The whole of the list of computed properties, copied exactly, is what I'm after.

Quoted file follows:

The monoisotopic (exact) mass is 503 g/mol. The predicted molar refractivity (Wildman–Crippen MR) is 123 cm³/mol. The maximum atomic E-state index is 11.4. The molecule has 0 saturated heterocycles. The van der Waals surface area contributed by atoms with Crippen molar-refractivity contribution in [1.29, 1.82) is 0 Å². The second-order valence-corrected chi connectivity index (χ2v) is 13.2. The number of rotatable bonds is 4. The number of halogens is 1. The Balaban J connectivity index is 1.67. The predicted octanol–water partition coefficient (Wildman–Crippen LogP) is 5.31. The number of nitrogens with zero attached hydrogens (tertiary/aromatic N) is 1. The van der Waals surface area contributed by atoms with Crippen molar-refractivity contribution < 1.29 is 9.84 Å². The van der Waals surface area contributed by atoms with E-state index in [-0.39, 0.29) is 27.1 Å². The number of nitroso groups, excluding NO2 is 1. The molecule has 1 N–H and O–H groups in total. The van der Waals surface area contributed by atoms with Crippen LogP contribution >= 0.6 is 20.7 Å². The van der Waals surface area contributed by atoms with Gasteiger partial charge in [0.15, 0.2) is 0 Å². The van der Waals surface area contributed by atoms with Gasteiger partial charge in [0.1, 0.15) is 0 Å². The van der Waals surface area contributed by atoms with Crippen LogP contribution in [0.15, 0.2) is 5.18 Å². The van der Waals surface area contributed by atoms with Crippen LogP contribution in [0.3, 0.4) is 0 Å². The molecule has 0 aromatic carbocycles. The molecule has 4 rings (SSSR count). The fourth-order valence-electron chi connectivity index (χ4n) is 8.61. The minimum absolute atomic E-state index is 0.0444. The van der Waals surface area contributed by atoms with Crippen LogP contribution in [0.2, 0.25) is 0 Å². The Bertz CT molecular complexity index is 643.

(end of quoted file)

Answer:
The monoisotopic (exact) mass is 503 g/mol. The predicted molar refractivity (Wildman–Crippen MR) is 123 cm³/mol. The maximum atomic E-state index is 11.4. The molecule has 0 saturated heterocycles. The van der Waals surface area contributed by atoms with Crippen molar-refractivity contribution in [1.29, 1.82) is 0 Å². The second-order valence-corrected chi connectivity index (χ2v) is 13.2. The number of rotatable bonds is 4. The number of halogens is 1. The Balaban J connectivity index is 1.67. The predicted octanol–water partition coefficient (Wildman–Crippen LogP) is 5.31. The number of nitrogens with zero attached hydrogens (tertiary/aromatic N) is 1. The van der Waals surface area contributed by atoms with Crippen molar-refractivity contribution < 1.29 is 9.84 Å². The van der Waals surface area contributed by atoms with E-state index in [-0.39, 0.29) is 27.1 Å². The number of nitroso groups, excluding NO2 is 1. The molecule has 1 N–H and O–H groups in total. The van der Waals surface area contributed by atoms with Crippen LogP contribution >= 0.6 is 20.7 Å². The van der Waals surface area contributed by atoms with Gasteiger partial charge in [0.15, 0.2) is 0 Å². The van der Waals surface area contributed by atoms with Gasteiger partial charge in [0.1, 0.15) is 0 Å². The van der Waals surface area contributed by atoms with Crippen LogP contribution in [0.15, 0.2) is 5.18 Å². The van der Waals surface area contributed by atoms with Crippen LogP contribution in [0.3, 0.4) is 0 Å². The molecule has 0 aromatic carbocycles. The molecule has 4 rings (SSSR count). The fourth-order valence-electron chi connectivity index (χ4n) is 8.61. The minimum absolute atomic E-state index is 0.0444. The van der Waals surface area contributed by atoms with Crippen LogP contribution in [0.2, 0.25) is 0 Å². The Bertz CT molecular complexity index is 643.